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__int64 i64FreeBytes
unsigned __int64 lpFreeBytesAvailableToCaller,
                 lpTotalNumberOfBytes,
                 lpTotalNumberOfFreeBytes; // variables used to obtain 
                                           // the free space on the  drive

GetDiskFreeSpaceEx (Manager.capDir,
(PULARGE_INTEGER)&lpFreeBytesAvailableToCaller,
(PULARGE_INTEGER)&lpTotalNumberOfBytes,
(PULARGE_INTEGER)&lpTotalNumberOfFreeBytes);

i64FreeBytes = lpTotalNumberOfFreeBytes;
_tprintf(_T ("Number of bytes free on the drive:%I64u \n"),
     lpTotalNumberOfFreeBytes);

I am working on a data management routine which is a Windows CE command line application. The above code shows how I get the number of free bytes on a particular drive which contains the folder Manager.capdir (it is the variable containing the full path name of the directory).

My question is, the number of free bytes reported by the above code (the _tprintf statement) doesn't match with the number of free bytes of the drive (which i check by doing a right click on the drive).

I wish to know if the reason for this difference?

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4 Answers 4

up vote 1 down vote accepted

I have a single-user machine with no disk quota in operation. I posted your code into a dialog based MFC application and ran it, with the single proviso that I used "C:\" as the lpDirectoryName parameter so I could compare against the drive free space as reported by the system. That seemed logical as free space is only meaningful for a drive, not a folder.

At first I thought that I was seeing a similar problem, but then I re-ran the check (I tied it to a button), and got the same result as the properties dialog at that moment. It seems the free space on a drive is a fairly dynamic quantity - this is not terribly suprising if it is the system drive - and even absent the criteria that other posters have quite correctly reported, you may not see precisely the same number as the properties dialog reports at the moment it was run.

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One possibility come to mind. perhaps one is not taking into account space lost to partitioning (windows typically leaves 8MB at the end of the drive as slack). Basically, there is a difference between the space left on the physical drive and the logical one represented by the partition. Or space lost to the filesystem itself.

I couldn't say if these are actually the case, but I'd look into it.

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one word: quotas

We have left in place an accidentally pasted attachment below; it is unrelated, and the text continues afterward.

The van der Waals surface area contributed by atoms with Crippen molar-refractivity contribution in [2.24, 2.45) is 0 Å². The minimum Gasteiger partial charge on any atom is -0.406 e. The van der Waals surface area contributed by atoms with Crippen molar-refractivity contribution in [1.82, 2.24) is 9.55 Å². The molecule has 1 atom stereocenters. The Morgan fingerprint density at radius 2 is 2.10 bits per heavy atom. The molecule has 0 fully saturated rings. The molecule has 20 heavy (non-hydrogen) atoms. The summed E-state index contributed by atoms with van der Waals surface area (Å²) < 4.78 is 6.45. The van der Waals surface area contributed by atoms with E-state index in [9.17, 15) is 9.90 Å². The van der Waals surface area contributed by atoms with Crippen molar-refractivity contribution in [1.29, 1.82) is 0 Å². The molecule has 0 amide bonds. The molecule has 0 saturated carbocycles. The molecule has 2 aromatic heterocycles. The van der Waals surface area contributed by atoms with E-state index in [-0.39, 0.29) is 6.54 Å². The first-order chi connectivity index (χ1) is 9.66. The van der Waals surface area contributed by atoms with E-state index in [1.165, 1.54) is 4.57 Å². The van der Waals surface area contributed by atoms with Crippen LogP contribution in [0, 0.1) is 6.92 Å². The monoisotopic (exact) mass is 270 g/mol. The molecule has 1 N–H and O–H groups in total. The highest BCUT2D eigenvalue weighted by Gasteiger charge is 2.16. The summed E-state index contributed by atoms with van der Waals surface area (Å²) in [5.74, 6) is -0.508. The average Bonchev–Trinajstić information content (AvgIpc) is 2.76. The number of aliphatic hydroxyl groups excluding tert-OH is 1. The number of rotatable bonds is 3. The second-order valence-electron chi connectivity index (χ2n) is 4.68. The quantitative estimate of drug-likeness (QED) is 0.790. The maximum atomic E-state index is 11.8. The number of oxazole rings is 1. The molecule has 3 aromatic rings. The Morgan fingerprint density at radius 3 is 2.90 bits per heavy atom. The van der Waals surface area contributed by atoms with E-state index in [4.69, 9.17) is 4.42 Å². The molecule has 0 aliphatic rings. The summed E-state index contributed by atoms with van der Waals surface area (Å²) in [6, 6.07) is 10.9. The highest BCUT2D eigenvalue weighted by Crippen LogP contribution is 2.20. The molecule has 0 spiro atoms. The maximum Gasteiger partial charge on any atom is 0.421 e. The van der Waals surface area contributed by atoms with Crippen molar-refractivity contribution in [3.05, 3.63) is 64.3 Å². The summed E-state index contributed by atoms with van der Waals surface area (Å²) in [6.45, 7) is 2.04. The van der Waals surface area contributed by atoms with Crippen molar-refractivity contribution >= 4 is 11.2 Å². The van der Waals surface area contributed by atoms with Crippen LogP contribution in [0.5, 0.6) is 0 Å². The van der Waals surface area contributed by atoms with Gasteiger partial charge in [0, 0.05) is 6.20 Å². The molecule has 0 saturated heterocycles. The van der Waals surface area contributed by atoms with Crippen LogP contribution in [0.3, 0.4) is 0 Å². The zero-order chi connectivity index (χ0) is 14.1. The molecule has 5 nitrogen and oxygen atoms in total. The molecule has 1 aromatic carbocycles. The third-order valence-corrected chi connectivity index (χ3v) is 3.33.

Here's a nice post about it.

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-1, link is about Windows not Windows CE. Different products, and the latter doesn't do quotas (since quotas require NTFS) –  MSalters Mar 10 '09 at 11:45
1  
Windows CE can deal with NTFS (depending on which modules are compiled in with the platform builder). Never forget that WinCE is highly configurable by OEMs - there is no single "Windows CE". –  Stefan Mar 10 '09 at 12:05
    
Windows CE does not do NTFS (unless you wrote an NTFS driver, which is far from trivial). Even then you wouldn't magically get quotas. There is no concept of a user. –  ctacke Apr 21 '10 at 13:14

Quoting (with editing) the documentation for GetDiskFreeSpaceEx, emphasis mine:

lpFreeBytesAvailable [out, optional]-

A pointer to a variable that receives the total number of free bytes on a disk that are available to the user who is associated with the calling thread.

This parameter can be NULL.

If per-user quotas are being used, this value may be less than the total number of free bytes on a disk.

lpTotalNumberOfBytes [out, optional]-

A pointer to a variable that receives the total number of bytes on a disk that are available to the user who is associated with the calling thread.

This parameter can be NULL.

If per-user quotas are being used, this value may be less than the total number of bytes on a disk.

To determine the total number of bytes on a disk or volume, use IOCTL_DISK_GET_LENGTH_INFO.

In other words, this number depends on the user, and if you want to match the value returned by Explorer, use lpFreeBytesAvailable.

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